FIG. 10 is an example schematic depiction of the evaluable volume for a helical scan with a rotated detector and a detector shift of 390 mm, wherein the brightness of the individual pixels in the depiction is a measure of the size of the cut length of the solid angle belonging to the respective pixel;

FIG. 11 is an example a schematic depiction of the evaluable volume for a helical scan with a rotated detector and a detector shift of 370 mm, wherein the brightness of the individual pixels in the depiction is a measure of the size of the cut length of the solid angle belonging to the respective pixel;

FIG. 12 is a table, according to one embodiment, with a comparison of the settings and the diameters of the evaluable volumes of the suggested scanning methods; and

FIG. 13 is a schematic view of the course of a method, according to one embodiment, for obtaining projection data.

DETAILED DESCRIPTION

The following exemplary embodiments described in more detail represent preferred embodiments.

FIG. 1 shows one embodiment of a tomography device R with a C-arm CB, a beam source Q, a detector RD and a patient support AP. The detector RD includes a sensor surface SF.

Two procedures are commonly used in clinical practice in order to perform a 3D-scan by a multi-axis C-arm system R along a circular trajectory BK1. The first procedure is called a short scan, and the second procedure is called a large volume scan.

With the short scan, an angular or orbital rotation RO of the C-arms of 180° plus a beam angle SW is performed about the orbital axis OA in order to obtain the minimal complete dataset for the given geometry. FIG. 1 shows a position of the C-arm CB during an angular rotation RO. During a (not shown in the figures) orbital rotation RO, the C-arm CB is perpendicular to the orbital axis OA.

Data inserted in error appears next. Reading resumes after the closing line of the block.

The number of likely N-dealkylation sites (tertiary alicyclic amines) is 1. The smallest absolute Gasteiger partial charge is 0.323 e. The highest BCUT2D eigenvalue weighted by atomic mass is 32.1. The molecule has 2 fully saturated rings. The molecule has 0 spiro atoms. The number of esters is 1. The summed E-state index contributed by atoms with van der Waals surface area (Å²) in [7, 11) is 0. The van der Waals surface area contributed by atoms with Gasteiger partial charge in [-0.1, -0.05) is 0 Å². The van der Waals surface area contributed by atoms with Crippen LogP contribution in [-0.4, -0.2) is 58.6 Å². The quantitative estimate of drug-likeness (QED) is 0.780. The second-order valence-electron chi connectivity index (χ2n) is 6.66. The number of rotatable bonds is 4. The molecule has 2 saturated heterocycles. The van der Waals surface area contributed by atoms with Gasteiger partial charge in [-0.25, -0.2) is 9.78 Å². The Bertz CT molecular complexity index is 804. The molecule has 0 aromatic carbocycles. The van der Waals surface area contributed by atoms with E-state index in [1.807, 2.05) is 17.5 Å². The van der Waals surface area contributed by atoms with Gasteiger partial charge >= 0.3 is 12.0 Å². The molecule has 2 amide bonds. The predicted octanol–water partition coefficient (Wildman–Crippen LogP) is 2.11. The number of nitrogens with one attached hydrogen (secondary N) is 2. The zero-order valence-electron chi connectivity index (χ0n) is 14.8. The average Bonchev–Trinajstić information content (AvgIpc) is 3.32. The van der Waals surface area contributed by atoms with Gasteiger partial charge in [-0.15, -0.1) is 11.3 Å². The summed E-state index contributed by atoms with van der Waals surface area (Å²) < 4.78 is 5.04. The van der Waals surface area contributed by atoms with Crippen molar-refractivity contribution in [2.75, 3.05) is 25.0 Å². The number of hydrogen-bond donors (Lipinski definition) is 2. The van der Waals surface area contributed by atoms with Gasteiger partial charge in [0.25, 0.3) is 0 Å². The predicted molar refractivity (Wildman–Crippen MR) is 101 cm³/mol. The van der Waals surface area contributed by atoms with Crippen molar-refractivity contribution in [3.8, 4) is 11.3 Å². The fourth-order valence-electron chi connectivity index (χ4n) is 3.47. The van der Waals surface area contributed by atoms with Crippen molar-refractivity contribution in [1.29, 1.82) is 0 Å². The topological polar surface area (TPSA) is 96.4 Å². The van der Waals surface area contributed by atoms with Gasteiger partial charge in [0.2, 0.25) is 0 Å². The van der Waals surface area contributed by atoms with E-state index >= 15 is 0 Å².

A large volume scan performs an angular or orbital 360° rotation RO about the orbital axis OA in the direction of rotation RR, wherein a center point MP of the sensor surface SF is shifted with respect to a central beam ZS of the beam bundle RB by a half a detector width DB (see FIG. 2). This increases the diameter DV of the evaluable volume AV in the direction of rotation RR by approximately a factor of 2.

Depending upon the clinical workflow, even with a large volume scan, the diameter DV of the evaluable volume AV is still too small to cover the entire region of interest (e.g., in the case of scans of the liver of a large patient). At the same time, it may be possible to accept a reduction in the extension HV of the evaluable volume AV in the direction of orbital axis OAR (i.e., perpendicular to the direction of rotation RR). Therefore, for such applications, there is a requirement to increase the diameter DV of the evaluable volume AV in the direction of rotation RR.

Current robot C-arm systems R permit the use of a large number of trajectories. The following describes a method with which the lateral coverage for short scans and large volume scans can be enlarged by a rotation DR of the sensor surface SF about a surface normal FN of the sensor surface SF. With this procedure, the extension AF of the field of view F in the direction of rotation RR is no longer limited to the length of the longest side of the sensor surface SF. Instead, it is possible to use the entire length of the diagonal DS of the sensor surface SF. This concept can be combined with existing methods and new trajectories.